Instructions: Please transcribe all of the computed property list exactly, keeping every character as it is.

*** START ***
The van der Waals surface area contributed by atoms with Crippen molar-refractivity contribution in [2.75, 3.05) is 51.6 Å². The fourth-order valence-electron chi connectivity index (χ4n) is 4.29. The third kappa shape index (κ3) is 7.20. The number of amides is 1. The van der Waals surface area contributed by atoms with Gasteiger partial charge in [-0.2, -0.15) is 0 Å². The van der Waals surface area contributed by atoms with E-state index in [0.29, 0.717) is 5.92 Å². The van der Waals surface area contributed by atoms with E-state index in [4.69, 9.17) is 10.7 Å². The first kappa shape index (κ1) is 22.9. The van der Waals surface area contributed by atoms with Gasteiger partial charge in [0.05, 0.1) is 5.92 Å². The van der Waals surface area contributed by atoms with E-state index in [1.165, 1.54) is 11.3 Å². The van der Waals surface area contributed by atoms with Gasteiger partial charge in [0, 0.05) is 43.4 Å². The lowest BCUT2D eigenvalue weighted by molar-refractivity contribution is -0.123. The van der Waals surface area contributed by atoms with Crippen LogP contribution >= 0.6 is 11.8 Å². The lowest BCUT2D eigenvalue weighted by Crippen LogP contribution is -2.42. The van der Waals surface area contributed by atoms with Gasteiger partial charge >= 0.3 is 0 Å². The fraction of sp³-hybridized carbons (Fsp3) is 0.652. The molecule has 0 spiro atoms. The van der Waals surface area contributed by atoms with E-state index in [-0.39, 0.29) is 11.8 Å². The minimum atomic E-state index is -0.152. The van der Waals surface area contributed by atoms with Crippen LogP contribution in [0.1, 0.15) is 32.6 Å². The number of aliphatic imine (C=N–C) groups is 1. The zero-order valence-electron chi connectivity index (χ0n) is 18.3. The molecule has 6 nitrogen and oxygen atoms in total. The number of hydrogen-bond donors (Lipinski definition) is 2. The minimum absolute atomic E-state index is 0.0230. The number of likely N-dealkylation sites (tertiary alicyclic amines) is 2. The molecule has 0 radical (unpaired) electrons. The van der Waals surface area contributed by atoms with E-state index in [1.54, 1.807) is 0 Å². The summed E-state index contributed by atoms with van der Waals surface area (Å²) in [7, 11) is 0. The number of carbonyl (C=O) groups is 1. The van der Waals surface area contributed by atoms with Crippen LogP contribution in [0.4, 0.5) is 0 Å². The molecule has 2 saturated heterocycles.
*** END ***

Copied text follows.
The van der Waals surface area contributed by atoms with Crippen molar-refractivity contribution in [2.75, 3.05) is 51.6 Å². The fourth-order valence-electron chi connectivity index (χ4n) is 4.29. The third kappa shape index (κ3) is 7.20. The number of amides is 1. The van der Waals surface area contributed by atoms with Gasteiger partial charge in [-0.2, -0.15) is 0 Å². The van der Waals surface area contributed by atoms with E-state index in [0.29, 0.717) is 5.92 Å². The van der Waals surface area contributed by atoms with E-state index in [4.69, 9.17) is 10.7 Å². The first kappa shape index (κ1) is 22.9. The van der Waals surface area contributed by atoms with Gasteiger partial charge in [0.05, 0.1) is 5.92 Å². The van der Waals surface area contributed by atoms with E-state index in [1.165, 1.54) is 11.3 Å². The van der Waals surface area contributed by atoms with Gasteiger partial charge in [0, 0.05) is 43.4 Å². The lowest BCUT2D eigenvalue weighted by molar-refractivity contribution is -0.123. The van der Waals surface area contributed by atoms with Crippen LogP contribution >= 0.6 is 11.8 Å². The lowest BCUT2D eigenvalue weighted by Crippen LogP contribution is -2.42. The van der Waals surface area contributed by atoms with Gasteiger partial charge >= 0.3 is 0 Å². The fraction of sp³-hybridized carbons (Fsp3) is 0.652. The molecule has 0 spiro atoms. The van der Waals surface area contributed by atoms with E-state index in [-0.39, 0.29) is 11.8 Å². The minimum atomic E-state index is -0.152. The van der Waals surface area contributed by atoms with Crippen LogP contribution in [0.1, 0.15) is 32.6 Å². The number of aliphatic imine (C=N–C) groups is 1. The zero-order valence-electron chi connectivity index (χ0n) is 18.3. The molecule has 6 nitrogen and oxygen atoms in total. The number of hydrogen-bond donors (Lipinski definition) is 2. The minimum absolute atomic E-state index is 0.0230. The number of likely N-dealkylation sites (tertiary alicyclic amines) is 2. The molecule has 0 radical (unpaired) electrons. The van der Waals surface area contributed by atoms with E-state index in [1.54, 1.807) is 0 Å². The summed E-state index contributed by atoms with van der Waals surface area (Å²) in [7, 11) is 0. The number of carbonyl (C=O) groups is 1. The van der Waals surface area contributed by atoms with Crippen LogP contribution in [0.4, 0.5) is 0 Å². The molecule has 2 saturated heterocycles.